Ambre Russe is a nostalgic but humorous olfactory portrait of Imperial Russia. The immense wealth, the buckets of vodka and the rivers of champagne, the tea sweetened with lots and lots of honey, the leather note that may or may not have been meant as a kinky innuendo, the candles lit in front of golden icons and incense burned in desperate attempt to find forgiveness for all the sins and excesses…it is all there. But it is my belief that Marc Antoine Corticchiato wanted for his take on Tsarist times to be taken with a wink and an affectionate roll of the eyes and a resigned shrug of the shoulders: “Those Russians!”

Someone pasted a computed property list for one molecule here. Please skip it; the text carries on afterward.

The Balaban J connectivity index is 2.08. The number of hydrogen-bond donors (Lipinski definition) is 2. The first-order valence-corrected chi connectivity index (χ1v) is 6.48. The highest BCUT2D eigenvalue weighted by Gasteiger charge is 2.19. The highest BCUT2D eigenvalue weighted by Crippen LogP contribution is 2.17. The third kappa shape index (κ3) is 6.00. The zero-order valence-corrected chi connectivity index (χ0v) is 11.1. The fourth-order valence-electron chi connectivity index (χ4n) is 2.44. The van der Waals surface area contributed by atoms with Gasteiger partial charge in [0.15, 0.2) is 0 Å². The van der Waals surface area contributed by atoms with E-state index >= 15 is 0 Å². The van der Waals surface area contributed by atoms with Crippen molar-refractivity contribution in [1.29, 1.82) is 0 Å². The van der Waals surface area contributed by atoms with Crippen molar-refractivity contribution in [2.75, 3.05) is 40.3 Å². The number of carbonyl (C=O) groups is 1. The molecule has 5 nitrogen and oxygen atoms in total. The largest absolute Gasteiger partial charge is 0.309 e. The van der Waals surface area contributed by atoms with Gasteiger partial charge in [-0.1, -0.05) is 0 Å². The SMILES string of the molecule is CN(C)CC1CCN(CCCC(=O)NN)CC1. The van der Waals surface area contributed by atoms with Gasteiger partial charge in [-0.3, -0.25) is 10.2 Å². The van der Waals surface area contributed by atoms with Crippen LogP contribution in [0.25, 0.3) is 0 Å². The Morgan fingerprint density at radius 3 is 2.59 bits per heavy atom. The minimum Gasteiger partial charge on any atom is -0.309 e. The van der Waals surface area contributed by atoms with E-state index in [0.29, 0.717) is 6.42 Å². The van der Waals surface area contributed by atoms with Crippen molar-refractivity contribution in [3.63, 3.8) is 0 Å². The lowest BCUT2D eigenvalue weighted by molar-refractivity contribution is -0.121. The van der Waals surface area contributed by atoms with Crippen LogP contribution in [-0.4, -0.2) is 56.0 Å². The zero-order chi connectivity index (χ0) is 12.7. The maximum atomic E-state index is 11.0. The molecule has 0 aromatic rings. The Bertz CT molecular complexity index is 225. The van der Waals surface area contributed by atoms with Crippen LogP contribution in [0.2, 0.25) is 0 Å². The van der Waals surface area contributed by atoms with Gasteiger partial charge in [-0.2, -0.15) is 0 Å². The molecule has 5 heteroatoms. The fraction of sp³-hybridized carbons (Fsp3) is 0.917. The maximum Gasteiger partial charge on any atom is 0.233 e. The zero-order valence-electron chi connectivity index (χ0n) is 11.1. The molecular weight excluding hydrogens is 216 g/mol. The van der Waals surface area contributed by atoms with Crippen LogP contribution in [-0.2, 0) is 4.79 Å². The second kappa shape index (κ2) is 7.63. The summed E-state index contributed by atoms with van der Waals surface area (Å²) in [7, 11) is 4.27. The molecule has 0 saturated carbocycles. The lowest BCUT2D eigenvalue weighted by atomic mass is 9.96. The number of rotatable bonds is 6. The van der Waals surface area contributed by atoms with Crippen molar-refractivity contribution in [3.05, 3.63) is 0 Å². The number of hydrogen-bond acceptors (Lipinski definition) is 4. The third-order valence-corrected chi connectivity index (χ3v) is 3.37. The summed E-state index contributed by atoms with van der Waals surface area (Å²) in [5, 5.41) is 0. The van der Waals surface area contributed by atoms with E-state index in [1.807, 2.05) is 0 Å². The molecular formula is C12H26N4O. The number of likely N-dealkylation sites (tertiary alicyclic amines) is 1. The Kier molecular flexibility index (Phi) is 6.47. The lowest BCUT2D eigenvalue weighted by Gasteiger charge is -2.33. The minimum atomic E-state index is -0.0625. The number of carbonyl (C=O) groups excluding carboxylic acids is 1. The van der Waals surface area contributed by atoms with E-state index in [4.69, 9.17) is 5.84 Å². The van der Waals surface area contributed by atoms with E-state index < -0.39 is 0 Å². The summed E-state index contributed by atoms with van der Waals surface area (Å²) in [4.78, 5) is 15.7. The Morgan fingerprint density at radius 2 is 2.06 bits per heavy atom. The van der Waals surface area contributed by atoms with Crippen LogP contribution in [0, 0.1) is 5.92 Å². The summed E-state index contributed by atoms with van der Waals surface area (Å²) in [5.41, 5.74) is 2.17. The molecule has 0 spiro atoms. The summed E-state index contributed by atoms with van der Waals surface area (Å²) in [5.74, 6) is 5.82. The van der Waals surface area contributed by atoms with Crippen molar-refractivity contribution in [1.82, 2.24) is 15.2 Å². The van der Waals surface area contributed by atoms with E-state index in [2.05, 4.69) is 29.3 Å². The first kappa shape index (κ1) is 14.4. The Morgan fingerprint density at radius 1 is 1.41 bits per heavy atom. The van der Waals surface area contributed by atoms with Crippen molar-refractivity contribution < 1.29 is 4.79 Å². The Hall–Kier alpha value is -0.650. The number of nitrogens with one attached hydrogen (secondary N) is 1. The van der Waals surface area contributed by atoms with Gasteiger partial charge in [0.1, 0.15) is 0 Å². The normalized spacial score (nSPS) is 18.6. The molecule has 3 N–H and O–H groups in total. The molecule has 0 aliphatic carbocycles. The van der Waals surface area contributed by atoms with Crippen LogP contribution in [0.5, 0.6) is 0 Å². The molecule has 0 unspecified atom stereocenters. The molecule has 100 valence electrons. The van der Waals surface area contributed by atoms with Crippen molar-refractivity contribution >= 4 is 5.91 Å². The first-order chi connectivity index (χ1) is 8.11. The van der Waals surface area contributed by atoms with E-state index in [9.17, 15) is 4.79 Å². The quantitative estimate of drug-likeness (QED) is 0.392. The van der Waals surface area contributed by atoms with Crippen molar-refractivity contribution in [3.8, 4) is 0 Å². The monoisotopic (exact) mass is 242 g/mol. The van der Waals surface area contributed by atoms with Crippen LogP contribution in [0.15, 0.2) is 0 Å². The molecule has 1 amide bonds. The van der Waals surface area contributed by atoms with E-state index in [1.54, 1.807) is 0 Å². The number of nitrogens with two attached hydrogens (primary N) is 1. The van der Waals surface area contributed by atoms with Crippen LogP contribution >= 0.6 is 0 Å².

Ambre Russe is not (yet?) available in the US. In France, it retails for 75 euros for 100ml.

* Another new scent from Parfum d’Empire is dedicated to Joséphine and is called Eau Suave.

**The "gastronomic" photo is from


Blogger katiedid said...

I've not tried this one, but you've inspired me to get off my duff and try my little decant of Eau de Gloire.

I do like the idea of perfumes with an inherent sense of humor.

It'll be interesting to see what folks at large here think of the line when/if it ever becomes available here in the States.

8:30 AM EST  
Blogger Marina said...

Tell me what you think about Eau de Glorie when you try it. That one seems to be taking its subject a little more seriously. :-)

I hope with all my heart they start exporting to the US!

9:25 AM EST  
Blogger NowSmellThis said...

M, Did you try the other two in the line? Have been lusting after that little coffret set on the French Sephora site!

10:51 AM EST  
Blogger Marina said...

R, I briefly sniffed Eau de Glorie a while ago, not Eau Suave..